Coerced into cooperating with this scheme, Clara picks Napoleon up at the train station and introduces Vicek as Stefan to Napoleon. Napoleon heads off to search for Emil. Left alone with his ersatz spouse, Major Vicek criticizes Clara’s lukewarm commitment to their charade: “I need a much better performance from you, my dear wife.” It’s a bad situation for Clara, obviously, and Vicek’s a slithery louse, but I’m inclined to agree with him: Clara is a dud. Later on in the series, Madlyn Rhue will turn in a spirited performance as an Eva Peron-esque ruler in “The Fiery Angel Affair”, but here, she’s dour and listless, which makes Napoleon’s lovesick infatuation with her a little bewildering.

On the plus side, Clara’s relative mediocrity does have the effect of making Illya’s wordless “we’re putting ourselves in this much danger for her?” expressions even more wonderful.

While wandering around town, Napoleon discovers he’s being tailed by Lieutenant Fest. Napoleon knocks him unconscious and strips him of his pants, which he then weighs down with rocks and sinks in the harbor. I suppose that’s one way to get someone to stop following you. (Undaunted, Fest rallies by ordering one of his subordinates to give him his pants.)

At the harbor, Napoleon meets up with Illya, who arrives in Terbuf by boat in the guise of a Bulgarian fisherman. A tiny, adorable, turtleneck-clad Bulgarian fisherman. If this show’s vast and varied licensed merchandise didn’t include an official Bulgarian Fisherman Illya Poseable Action Figure, complete with jaunty cap and removable wool coat, someone in the marketing department dropped the ball. Illya, who seems to share my opinion of Clara’s dubious merits, grills his partner: “There’s a look on your face that wasn’t there before. What has she been saying to you?” Napoleon starts to whine that he doesn’t like Clara’s husband very much, but Illya, brusque and unsentimental as always, firmly steers his attention back to the mission at hand. Because the Roma are notoriously suspicious of strangers, Illya agrees to head over to Café Flora, a known Roma hangout, and lay some groundwork for Napoleon. “It’s a handicap, isn’t it, being so obviously American?” Illya wryly observes.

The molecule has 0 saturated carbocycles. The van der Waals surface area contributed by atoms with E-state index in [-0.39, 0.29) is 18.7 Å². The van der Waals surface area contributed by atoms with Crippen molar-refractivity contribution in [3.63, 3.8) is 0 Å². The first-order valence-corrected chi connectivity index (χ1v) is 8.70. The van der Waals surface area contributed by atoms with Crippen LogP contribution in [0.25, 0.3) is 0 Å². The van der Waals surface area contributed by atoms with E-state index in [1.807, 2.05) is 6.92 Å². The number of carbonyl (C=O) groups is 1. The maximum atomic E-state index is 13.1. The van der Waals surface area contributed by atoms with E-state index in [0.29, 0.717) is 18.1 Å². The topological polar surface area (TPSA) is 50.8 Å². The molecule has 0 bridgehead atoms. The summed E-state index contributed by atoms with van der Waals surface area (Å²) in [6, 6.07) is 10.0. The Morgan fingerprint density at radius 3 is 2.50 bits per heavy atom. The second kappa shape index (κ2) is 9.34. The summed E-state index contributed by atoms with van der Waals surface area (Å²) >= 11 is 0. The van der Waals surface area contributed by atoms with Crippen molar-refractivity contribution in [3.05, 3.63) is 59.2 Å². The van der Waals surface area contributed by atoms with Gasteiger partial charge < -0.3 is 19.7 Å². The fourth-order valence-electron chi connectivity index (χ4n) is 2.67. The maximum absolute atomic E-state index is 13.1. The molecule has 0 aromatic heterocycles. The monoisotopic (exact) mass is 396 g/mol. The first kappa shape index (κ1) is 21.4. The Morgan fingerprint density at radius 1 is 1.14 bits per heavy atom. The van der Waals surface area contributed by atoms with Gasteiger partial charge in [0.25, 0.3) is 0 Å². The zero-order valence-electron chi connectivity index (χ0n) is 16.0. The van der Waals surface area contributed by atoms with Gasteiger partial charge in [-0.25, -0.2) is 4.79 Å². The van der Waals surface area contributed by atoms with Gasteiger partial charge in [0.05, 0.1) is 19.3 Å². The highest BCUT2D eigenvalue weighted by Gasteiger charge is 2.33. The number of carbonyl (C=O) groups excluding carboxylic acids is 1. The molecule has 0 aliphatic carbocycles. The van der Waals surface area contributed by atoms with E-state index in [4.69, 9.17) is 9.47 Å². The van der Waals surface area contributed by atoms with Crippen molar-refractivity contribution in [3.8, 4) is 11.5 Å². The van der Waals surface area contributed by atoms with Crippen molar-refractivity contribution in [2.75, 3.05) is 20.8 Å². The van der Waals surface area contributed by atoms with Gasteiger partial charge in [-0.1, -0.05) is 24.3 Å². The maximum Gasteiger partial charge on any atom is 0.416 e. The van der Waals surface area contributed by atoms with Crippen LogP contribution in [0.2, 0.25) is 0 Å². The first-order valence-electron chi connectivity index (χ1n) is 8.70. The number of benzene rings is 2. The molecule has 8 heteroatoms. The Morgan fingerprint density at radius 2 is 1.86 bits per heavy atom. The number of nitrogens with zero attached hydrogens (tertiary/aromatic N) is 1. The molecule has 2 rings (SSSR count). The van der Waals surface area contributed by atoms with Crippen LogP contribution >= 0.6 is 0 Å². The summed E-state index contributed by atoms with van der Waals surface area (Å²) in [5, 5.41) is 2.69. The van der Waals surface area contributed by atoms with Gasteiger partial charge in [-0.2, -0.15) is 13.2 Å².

Illya, who is going full-tilt Slavic on this assignment, sails into Café Flora and dramatically proclaims to a skeptical crowd that he’s one of their brethren. He proves his bona fides by chugging slivovitz straight from the bottle, showing off his fancy eagle-of-Shqiperia charm bracelet (bought expressly for this purpose at a marketplace in Rome), and reciting an impressive passel of lies about his own distinguished Roma lineage. He announces that his American friend Napoleon will arrive at the café shortly in search of Emil, then swans out in triumph to cheers of approval from his newfound comrades.

As soon as he’s out the door, everyone in the café agrees that he’s an enemy spy.

Outside the café, Illya is waylaid by members of Morisco’s secret police, who demand to see his papers, then steal his knife and cigarette case. Illya calmly and politely asks for his possessions back—after all, the case is actually his vital U.N.C.L.E. communicator—then beats the ever-loving crap out of them when they fail to comply. Illya is firing on all cylinders this episode.

Napoleon pops up at Café Flora, expecting a friendly reception after Illya’s visit. Instead, the café’s owner, Kranik (George Margo), knocks him out and dumps him in a locked cellar.

Illya blithely blasts his way into the cellar via explosives hidden inside his adorable cap. Illya’s never-ending supply of hidden explosives is one of this show’s small joys. Money clips! Tie tacks! Back molars! Anywhere explosives can be stashed on the human body, Illya has stashed them. When Kranik and Emil return to the cellar to check on Napoleon, they find the barred window blasted open and Illya and Napoleon hanging out on the stairs, swilling slivovitz and devouring all their food. These two are horrible houseguests, but they’re cute enough and charming enough to make up for it.

A tremendous amount of drinking goes on in this episode.

Anyway, Napoleon and Illya manage to convince Kranik and Emil of their good intentions. In the morning, they’re going to try to smuggle Emil and his valuable papers out of the country via a fishing boat to Italy. Because the café is under surveillance by the secret police, Napoleon wants Emil to hide at Clara’s house before catching the boat. Kranik heads out and delivers a message for Clara to expect Emil’s arrival at nightfall.